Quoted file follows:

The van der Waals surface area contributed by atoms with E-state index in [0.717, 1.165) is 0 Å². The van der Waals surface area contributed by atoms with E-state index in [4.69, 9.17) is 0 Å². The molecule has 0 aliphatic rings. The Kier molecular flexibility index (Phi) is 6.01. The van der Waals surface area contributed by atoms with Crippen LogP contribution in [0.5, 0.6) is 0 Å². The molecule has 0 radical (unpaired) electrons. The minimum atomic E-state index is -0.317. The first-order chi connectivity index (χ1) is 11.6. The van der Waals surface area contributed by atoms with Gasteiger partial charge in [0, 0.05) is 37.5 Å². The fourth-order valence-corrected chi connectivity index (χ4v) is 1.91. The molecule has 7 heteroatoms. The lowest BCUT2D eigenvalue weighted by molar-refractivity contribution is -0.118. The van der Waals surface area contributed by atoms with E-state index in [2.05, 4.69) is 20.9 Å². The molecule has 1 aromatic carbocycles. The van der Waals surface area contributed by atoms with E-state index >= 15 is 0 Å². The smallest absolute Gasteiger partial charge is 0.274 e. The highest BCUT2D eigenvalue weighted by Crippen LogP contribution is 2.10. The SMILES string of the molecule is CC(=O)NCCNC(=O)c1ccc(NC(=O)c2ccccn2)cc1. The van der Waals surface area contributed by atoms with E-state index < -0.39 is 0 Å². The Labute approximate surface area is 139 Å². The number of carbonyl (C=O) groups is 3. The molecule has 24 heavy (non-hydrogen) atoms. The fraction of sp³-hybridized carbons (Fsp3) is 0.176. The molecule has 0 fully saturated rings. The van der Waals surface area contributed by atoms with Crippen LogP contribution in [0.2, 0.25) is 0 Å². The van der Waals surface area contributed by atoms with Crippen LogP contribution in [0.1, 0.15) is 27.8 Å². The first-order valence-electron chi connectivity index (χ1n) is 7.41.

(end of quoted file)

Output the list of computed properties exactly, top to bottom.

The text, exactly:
The van der Waals surface area contributed by atoms with E-state index in [0.717, 1.165) is 0 Å². The van der Waals surface area contributed by atoms with E-state index in [4.69, 9.17) is 0 Å². The molecule has 0 aliphatic rings. The Kier molecular flexibility index (Phi) is 6.01. The van der Waals surface area contributed by atoms with Crippen LogP contribution in [0.5, 0.6) is 0 Å². The molecule has 0 radical (unpaired) electrons. The minimum atomic E-state index is -0.317. The first-order chi connectivity index (χ1) is 11.6. The van der Waals surface area contributed by atoms with Gasteiger partial charge in [0, 0.05) is 37.5 Å². The fourth-order valence-corrected chi connectivity index (χ4v) is 1.91. The molecule has 7 heteroatoms. The lowest BCUT2D eigenvalue weighted by molar-refractivity contribution is -0.118. The van der Waals surface area contributed by atoms with E-state index in [2.05, 4.69) is 20.9 Å². The molecule has 1 aromatic carbocycles. The van der Waals surface area contributed by atoms with E-state index >= 15 is 0 Å². The smallest absolute Gasteiger partial charge is 0.274 e. The highest BCUT2D eigenvalue weighted by Crippen LogP contribution is 2.10. The SMILES string of the molecule is CC(=O)NCCNC(=O)c1ccc(NC(=O)c2ccccn2)cc1. The van der Waals surface area contributed by atoms with E-state index < -0.39 is 0 Å². The Labute approximate surface area is 139 Å². The number of carbonyl (C=O) groups is 3. The molecule has 24 heavy (non-hydrogen) atoms. The fraction of sp³-hybridized carbons (Fsp3) is 0.176. The molecule has 0 fully saturated rings. The van der Waals surface area contributed by atoms with Crippen LogP contribution in [0.2, 0.25) is 0 Å². The van der Waals surface area contributed by atoms with Crippen LogP contribution in [0.1, 0.15) is 27.8 Å². The first-order valence-electron chi connectivity index (χ1n) is 7.41.